Good morning - Here I am with my new grandson! I'm on vacation . . . today is my writing day. I popped out onto our blog and realized I didn't have a scheduled discussion set up for this morning. I decided it's a good time to share what happened to me last week. I went out to Amazon.com to check on my books. :) There it was ... shock .... upset ..... did I really read that?? Is my book really that bad?? NO! I received the following 'horrifying' review - oh, I did not add the misspells in the review!
1.0 out of 5 stars High Hopes Dashed July 27, 2012 - By Doobie = I don't like to give negative reviews to first time writers, because I think they need encouragement to contine in the craft.
However, I cannot in my heart of hearts as a reader, review this book honestly without telling the other readers the truth.
Twins born to a woman who died in childbirth...good start. One child lived with the true father, the other kept by the woman's husband. We are still okay. Then we had the "dads" taking the children to meet each other at age sixteen.
After that, the story became more and more farcicle. There were inconsistancies in who was talking. "He" when it should have been "She." Unbelievable dialog, grammar errors, punctuation errors, misspellings, etc.
I could have forgiven the typos and punctuation if the story had been interesting enough, but it wasn't.
It is my hope that the author will take another look at her book, tighten up the story, give it more believabilty and republish. She had a good thing going at the beginning and I wish her luck in making the rest of the book match the first chapter
5.0 out of 5 stars The Other Review is Ridiculous - Woman Doesn't recognize regional dialect August 2, 2012 By Lillian - I'm a huge fan of Rita Karnopp, although I have not previously reviewed her books because others always say it better than I can. However when I came across this and read that ridiculous review, I had to go back to my book and yes re-read to see if I had missed anything. The top of my pet peeve list is readers who display lack of knowledge by failing to recognize "deliberate misspellings" "dialect" because the author is speaking in the language of character.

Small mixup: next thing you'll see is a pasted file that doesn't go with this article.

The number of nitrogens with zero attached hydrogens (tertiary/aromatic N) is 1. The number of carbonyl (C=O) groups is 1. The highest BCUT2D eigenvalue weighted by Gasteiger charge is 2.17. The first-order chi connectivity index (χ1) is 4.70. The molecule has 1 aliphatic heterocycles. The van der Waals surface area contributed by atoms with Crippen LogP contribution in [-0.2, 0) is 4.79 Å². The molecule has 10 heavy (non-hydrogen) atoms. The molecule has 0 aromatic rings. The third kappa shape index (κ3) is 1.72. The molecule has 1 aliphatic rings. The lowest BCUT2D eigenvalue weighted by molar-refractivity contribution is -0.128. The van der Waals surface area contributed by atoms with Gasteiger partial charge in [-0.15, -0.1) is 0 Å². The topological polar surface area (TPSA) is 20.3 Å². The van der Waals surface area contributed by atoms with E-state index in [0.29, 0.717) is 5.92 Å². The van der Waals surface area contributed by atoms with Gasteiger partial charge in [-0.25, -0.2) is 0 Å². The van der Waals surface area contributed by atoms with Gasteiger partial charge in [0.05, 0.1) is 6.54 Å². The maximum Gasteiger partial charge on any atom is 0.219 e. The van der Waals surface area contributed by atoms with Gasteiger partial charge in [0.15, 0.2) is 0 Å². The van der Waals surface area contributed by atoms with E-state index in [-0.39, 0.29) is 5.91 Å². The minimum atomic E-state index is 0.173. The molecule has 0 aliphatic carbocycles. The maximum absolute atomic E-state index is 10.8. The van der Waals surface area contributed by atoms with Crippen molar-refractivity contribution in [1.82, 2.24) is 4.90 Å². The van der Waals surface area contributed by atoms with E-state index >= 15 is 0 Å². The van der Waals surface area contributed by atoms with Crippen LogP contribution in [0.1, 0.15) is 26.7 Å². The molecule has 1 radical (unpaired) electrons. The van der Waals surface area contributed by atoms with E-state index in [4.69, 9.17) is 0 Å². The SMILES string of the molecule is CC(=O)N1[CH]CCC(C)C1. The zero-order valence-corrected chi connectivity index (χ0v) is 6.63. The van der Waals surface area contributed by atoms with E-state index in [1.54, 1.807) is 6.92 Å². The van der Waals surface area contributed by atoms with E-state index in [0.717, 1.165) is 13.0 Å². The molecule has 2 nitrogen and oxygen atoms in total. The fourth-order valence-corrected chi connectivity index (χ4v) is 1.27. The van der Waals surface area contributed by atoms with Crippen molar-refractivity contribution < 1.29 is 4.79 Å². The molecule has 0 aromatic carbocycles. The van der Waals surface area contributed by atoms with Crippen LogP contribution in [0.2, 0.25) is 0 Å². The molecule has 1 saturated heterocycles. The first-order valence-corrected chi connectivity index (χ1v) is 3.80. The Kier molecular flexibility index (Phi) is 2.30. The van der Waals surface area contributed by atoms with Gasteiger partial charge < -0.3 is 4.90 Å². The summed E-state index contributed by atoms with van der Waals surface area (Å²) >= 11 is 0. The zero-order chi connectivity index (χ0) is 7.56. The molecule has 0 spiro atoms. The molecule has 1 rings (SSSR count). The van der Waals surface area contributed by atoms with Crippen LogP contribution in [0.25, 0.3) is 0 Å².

From all of your fans, Ms. Karnopp, please ignore that reviewer and keep writing your wonderful books with their complex and multi-layered plots, and please never stop giving us the books written so expertly in the language of the characters. Yes, there will be a few people who, like the ridiculous one star reviewer, are incapable of telling dialect from misspelling, but your true fans will ignore them.
- Harry Potter and the Prisoner of Azkaban has 2,843 one-star reviews.
- A Wrinkle in Time, one of the best science fiction titles for teens and young people, has 4,359 one-star reviews.
- The Hitchhiker's Guide to the Galaxy, which is funny and insightful and a classic, has 11,212 one-star reviews. Eleven thousand, two hundred, and twelve.
- Hamlet, written by Shakespeare, arguably the most popular work by the most influential writer in the English language, has 2,198 one-star reviews. King Lear has nearly a thousand one-stars.
- Okay, okay, okay. We can all agree that some of those above titles might have elements that some people don't like. But who can dislike a classic children's picture book? Let's say...Where the Wild Things Are. I'm not sure, but I'd wager that's the most popular children's book in America. And it has over 2,000 one-star reviews. Curious George? Nearly 1,000 one-stars. The Cat in the Hat? Over twelve-hundred.
When Laura Hewett follows her father out of the mountains she never expects to lose him to an avalanche before they reach their destination of Helena, in the Territory of Montana. With the help of her friend Raven Quiver, Laura arrives at the Prickly Pear Ranch on her sixteenth birthday. Her life changes forever when she learns that the man who raised her was not her real father. Daniel Hewett stole her mother and her, leaving behind a twin sister, Lilly.
Lilly Rolston is spoiled, possessive, demanding, and uncaring; all traits she leaned well from her father, Gerhard Rolston. Lilly is furious to find out not only does she have a twin sister, but she now has a half-Blackfeet brother, Jason Rolston. If it’s true, then she no longer is the sole heir of the Rolston Prickly Pear Ranch as well as the Rolston rich gold-producing Golden Eagle Mine. This is not the sixteenth birthday surprise she was hoping for.
Betrayed by Lilly, Andy Meldrum is bent on revenge and kidnaps Laura. Upon learning he has taken the wrong girl, he goes back and captures Lilly. He’ll trade the pair as slaves to the Blackfeet; putting the high and mighty Lilly Rolston in her place.